Authorities believe that the owner of the Bolle’s sunglasses and blue backpack found with Judy’s backpack is her killer, and that he has ties to the area where she was found.

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Among the theories Philadelphia police pursued were that Judith Smith ran off to establish a new life – or that she was murdered. It now looks possible that both may have happened. Smith, a nurse, was a hiker and lover of the outdoors, so the area where she was found – national forest land in Buncombe County, about 18 miles from Asheville – would seem like just the sort of place she might go if she had run away. Smith’s decomposed body was found Sept. 7, but only positively identified Monday through dental records. Authorities in North Carolina requested the records after a doctor spotted a story in a local newspaper about an unidentified body being found – and remembered that he had seen a flier about Judith Smith.

Buncombe County Sheriff Bob Medford said Smith had been dead since the spring, probably not long after she was reported missing. She was dressed in a T-shirt, jeans and sneakers, but had warmer clothes with her. The clothes were in a blue backpack – not the red backpack that was her signature – indicating that at some point after April 10 she bought a new backpack. She had $80 in a pocket of her jeans and $87 in the pocket of a winter jacket. About 20 feet from her body was a paperback she apparently had been reading, a medical murder mystery, Flashback by Michael Palmer.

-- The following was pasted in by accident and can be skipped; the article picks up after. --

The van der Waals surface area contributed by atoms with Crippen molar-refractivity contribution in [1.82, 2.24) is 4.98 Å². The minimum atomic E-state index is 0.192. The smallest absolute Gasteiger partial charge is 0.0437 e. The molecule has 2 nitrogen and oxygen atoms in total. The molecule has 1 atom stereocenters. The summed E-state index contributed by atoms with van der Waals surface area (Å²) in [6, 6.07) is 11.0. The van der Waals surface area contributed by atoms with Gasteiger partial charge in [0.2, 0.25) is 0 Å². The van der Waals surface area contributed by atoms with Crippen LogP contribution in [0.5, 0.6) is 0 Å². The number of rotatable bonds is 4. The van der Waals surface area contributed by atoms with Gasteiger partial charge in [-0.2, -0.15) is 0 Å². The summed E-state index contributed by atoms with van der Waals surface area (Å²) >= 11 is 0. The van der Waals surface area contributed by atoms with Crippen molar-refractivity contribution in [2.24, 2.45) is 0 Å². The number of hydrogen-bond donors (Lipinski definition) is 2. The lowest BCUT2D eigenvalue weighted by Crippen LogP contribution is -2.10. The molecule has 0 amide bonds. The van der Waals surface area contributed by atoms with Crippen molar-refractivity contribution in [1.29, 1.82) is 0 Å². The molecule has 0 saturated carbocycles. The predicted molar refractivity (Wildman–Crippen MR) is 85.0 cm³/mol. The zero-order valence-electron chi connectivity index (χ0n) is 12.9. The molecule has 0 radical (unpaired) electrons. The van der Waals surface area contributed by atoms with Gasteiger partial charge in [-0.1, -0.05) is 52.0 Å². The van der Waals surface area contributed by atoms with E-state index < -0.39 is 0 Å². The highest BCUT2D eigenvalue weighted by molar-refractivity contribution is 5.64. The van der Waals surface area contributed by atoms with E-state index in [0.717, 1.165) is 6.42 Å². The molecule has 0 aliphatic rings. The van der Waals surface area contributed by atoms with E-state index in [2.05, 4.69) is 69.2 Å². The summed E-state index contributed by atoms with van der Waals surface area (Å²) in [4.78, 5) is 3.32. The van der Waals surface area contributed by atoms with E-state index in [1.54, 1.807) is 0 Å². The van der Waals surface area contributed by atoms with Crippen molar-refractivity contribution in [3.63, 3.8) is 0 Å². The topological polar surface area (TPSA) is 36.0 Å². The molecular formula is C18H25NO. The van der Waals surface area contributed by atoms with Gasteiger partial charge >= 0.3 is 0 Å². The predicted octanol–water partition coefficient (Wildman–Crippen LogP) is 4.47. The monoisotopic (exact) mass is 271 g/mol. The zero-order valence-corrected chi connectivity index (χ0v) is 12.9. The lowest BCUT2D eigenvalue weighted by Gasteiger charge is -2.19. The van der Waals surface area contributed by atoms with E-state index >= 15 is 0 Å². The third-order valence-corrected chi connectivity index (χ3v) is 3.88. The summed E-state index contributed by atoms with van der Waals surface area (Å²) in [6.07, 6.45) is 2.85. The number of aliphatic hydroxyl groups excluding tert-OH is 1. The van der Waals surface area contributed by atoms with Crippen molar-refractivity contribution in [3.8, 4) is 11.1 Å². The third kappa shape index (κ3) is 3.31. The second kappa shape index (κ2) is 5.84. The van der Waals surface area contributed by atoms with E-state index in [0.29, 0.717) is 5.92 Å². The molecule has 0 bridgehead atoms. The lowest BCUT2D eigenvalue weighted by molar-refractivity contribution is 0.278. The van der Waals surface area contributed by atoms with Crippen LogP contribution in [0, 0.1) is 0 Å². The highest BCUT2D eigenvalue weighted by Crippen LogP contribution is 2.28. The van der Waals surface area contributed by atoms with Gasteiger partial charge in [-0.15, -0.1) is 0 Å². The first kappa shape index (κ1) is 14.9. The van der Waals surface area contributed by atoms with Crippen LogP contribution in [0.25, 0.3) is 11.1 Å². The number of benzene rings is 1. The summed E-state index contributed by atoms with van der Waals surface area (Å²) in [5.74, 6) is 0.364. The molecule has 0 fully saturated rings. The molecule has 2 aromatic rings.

“It didn’t appear she was dragged out there,” Medford said. “The indications are she wanted to be there.”

North Carolina authorities have classified the case a murder mainly because because the body was buried. There are also indications Smith’s body may have been dragged a short distance to the grave. Medford said animals may have dug Smith’s body up, but could not have buried it.

All indications pointed to Judy being in a good mood, and a witness who spoke with her said she mentioned her husband was an attorney. If the woman that witness spoke to was indeed Judy Smith, no one knows why she felt compelled to run off without telling her family. And if Judy chose to disappear on her own, how did she wind up dead on a remote mountain?